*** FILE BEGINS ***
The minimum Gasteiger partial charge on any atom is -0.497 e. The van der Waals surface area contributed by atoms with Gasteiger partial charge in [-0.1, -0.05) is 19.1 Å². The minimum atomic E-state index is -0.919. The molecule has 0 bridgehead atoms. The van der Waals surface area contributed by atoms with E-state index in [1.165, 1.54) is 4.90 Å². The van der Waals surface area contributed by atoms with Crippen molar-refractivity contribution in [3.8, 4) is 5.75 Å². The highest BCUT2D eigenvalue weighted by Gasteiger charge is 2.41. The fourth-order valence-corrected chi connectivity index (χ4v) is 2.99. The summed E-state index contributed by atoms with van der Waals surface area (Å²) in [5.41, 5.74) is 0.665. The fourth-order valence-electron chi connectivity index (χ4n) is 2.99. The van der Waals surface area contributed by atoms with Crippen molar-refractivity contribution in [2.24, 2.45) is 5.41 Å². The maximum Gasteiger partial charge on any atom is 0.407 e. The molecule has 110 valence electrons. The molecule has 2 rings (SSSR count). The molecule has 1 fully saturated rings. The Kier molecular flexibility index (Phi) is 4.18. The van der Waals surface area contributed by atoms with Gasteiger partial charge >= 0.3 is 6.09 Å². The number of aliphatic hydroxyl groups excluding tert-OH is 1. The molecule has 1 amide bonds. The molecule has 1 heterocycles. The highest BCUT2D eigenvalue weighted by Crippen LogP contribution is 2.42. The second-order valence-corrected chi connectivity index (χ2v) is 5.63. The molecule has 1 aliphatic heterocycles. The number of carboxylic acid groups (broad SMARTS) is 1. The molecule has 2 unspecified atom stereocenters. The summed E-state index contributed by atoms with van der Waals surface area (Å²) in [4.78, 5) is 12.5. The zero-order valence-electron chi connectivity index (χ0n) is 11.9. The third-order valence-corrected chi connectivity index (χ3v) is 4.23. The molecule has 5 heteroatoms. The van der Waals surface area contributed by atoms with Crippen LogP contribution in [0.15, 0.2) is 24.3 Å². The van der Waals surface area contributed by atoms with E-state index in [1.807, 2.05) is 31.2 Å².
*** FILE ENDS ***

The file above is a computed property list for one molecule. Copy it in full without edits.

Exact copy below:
The minimum Gasteiger partial charge on any atom is -0.497 e. The van der Waals surface area contributed by atoms with Gasteiger partial charge in [-0.1, -0.05) is 19.1 Å². The minimum atomic E-state index is -0.919. The molecule has 0 bridgehead atoms. The van der Waals surface area contributed by atoms with E-state index in [1.165, 1.54) is 4.90 Å². The van der Waals surface area contributed by atoms with Crippen molar-refractivity contribution in [3.8, 4) is 5.75 Å². The highest BCUT2D eigenvalue weighted by Gasteiger charge is 2.41. The fourth-order valence-corrected chi connectivity index (χ4v) is 2.99. The summed E-state index contributed by atoms with van der Waals surface area (Å²) in [5.41, 5.74) is 0.665. The fourth-order valence-electron chi connectivity index (χ4n) is 2.99. The van der Waals surface area contributed by atoms with Crippen molar-refractivity contribution in [2.24, 2.45) is 5.41 Å². The maximum Gasteiger partial charge on any atom is 0.407 e. The molecule has 110 valence electrons. The molecule has 2 rings (SSSR count). The molecule has 1 fully saturated rings. The Kier molecular flexibility index (Phi) is 4.18. The van der Waals surface area contributed by atoms with Gasteiger partial charge >= 0.3 is 6.09 Å². The number of aliphatic hydroxyl groups excluding tert-OH is 1. The molecule has 1 amide bonds. The molecule has 1 heterocycles. The highest BCUT2D eigenvalue weighted by Crippen LogP contribution is 2.42. The second-order valence-corrected chi connectivity index (χ2v) is 5.63. The molecule has 1 aliphatic heterocycles. The number of carboxylic acid groups (broad SMARTS) is 1. The molecule has 2 unspecified atom stereocenters. The summed E-state index contributed by atoms with van der Waals surface area (Å²) in [4.78, 5) is 12.5. The zero-order valence-electron chi connectivity index (χ0n) is 11.9. The third-order valence-corrected chi connectivity index (χ3v) is 4.23. The molecule has 5 heteroatoms. The van der Waals surface area contributed by atoms with Crippen LogP contribution in [0.15, 0.2) is 24.3 Å². The van der Waals surface area contributed by atoms with E-state index in [1.807, 2.05) is 31.2 Å².